The expected GTA 6 release date leak is neither shocking or disappointing – here's why

A rumored GTA 6 release date leak has broken cover and the faux outrage over it is ridiculous and nonsensical

(Image credit: Rockstar Games)

Sigh. So a GTA 6 leak has broken cover that, so the rumor goes, reveals that the game isn't coming out anytime soon but actually as late as 2025, which right now is four years away.

The rumor was reported by GameSpot and stems from serial gaming leakster Tom Henderson, who has a background in leaking information about certain games ahead of official announcements.

To be very clear, though, Henderson says in his video that he is "not known for GTA 6 leaks" and all his information is based purely on "rumblings" that he has supposedly heard from unannounced sources, so we are very much in unsubstantiated rumor territory here.

On to that rumored date, though. Despite multiple leaks already indicating that GTA 6 isn't coming out anytime soon, the rumored 2025 release date hasn't been taken well by some gamers, apparently, and there's now being multiple reports in the media calling that out, such as this one. But in my mind the idea that someone could get upset about this release date or find it mind-boggling is crazy. Here's why.

Firstly, a GTA 6 release date of 2025 tells me that the game is 100 per cent being made to maximise the capabilities of the PS5 and Xbox Series X next-gen games consoles. And that's a really good thing. That will mean the open world the game delivers will truly be a next-gen experience and won't be, like Cyberpunk 2077 famously was, caught between two hardware generations.

Just think about it. If GTA 6 was coming out this year (or even next year) then it would of spent the vast majority of its development time in the last gen and Rockstar, even if it had been working on next-gen dev kits for years, wouldn't be able to just produce a next-gen console version anyway as not enough gamers have the actual consoles yet (thanks scalpers!). The install base just isn't there and that would of meant a dual last-gen and next-gen release, which absolutely would of held the game back.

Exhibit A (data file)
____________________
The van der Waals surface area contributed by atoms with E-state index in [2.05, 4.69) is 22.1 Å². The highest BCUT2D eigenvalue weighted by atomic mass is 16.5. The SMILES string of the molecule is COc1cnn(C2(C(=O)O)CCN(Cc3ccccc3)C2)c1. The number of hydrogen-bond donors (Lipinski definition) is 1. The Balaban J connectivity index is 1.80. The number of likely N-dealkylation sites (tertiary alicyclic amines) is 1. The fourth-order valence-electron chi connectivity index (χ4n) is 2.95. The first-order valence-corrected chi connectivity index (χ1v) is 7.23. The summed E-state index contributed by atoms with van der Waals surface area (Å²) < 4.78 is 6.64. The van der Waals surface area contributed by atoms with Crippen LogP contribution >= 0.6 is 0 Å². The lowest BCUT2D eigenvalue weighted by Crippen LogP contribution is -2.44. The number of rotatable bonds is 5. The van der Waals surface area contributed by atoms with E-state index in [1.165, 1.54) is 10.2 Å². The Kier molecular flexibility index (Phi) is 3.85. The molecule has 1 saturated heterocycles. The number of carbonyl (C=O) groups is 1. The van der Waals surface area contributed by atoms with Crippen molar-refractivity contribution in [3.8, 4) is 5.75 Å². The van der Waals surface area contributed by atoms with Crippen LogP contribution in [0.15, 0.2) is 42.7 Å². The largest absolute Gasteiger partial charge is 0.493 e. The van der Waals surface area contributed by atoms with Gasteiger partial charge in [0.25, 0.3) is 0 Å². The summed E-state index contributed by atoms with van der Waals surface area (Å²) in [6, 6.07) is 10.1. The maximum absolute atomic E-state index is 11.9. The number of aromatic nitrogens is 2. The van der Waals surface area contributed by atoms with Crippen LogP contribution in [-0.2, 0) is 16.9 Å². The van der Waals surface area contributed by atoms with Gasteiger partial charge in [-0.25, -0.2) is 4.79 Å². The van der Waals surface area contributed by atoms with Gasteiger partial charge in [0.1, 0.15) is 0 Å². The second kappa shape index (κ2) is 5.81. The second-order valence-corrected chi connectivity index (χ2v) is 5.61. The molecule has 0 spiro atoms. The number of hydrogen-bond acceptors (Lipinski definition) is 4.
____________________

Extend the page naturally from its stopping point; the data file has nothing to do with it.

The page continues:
Secondly, and to me at least this is the more important point, who really cares? GTA 6 will be impressive I am sure, and I am also sure it will likely set a new benchmark for open world games, but is it really going to do anything different game-wise than the past titles in the series? No, I don't think so at all. I think we'll get the same power-fantasy sandbox with poorly written characters and B-movie plotting.

To be clear, I don't mean to stick the knife in to the GTA series unduly at all despite its well-documented flaws, as I've played and enjoyed (in part) all the games to date, but I just think GTA fanatics are already really well served with GTA V and GTA Online, which continues to do great numbers and will continue to get the GTA experience, so to speak, perfectly adequately until the next game comes out. There's also plenty of GTA clones available, too, such as Watch Dogs: Legion, that offer twists on the same gig.

Indeed, there's a lot of sense in my mind for Rockstar to take a "it's done when it's done" approach to GTA 6, as I think it will suit both the developer (in terms of sales, employee health and not tanking its reputation) and gamers (in terms of getting the most visually impressive, immersive next-gen open world gaming experience) for them to do so.

So, yes, while 2025 (if it is indeed that year – remember, this date is all based on anonymous "rumblings" heard by one man) is many years away right now, I don't think it is anything to get upset about and, really, when you take one look at both the PS5 games and Xbox Series X games coming down the pipe, it's hardly as if there aren't going to be amazing, jaw-dropping experiences landing in the meantime.

Robert Jones

Rob has been writing about computing, gaming, mobile, home entertainment technology, toys (specifically Lego and board games), smart home and more for over 15 years. As the editor of PC Gamer, and former Deputy Editor for, you can find Rob's work in magazines, bookazines and online, as well as on podcasts and videos, too. Outside of his work Rob is passionate about motorbikes, skiing/snowboarding and team sports, with football and cricket his two favourites.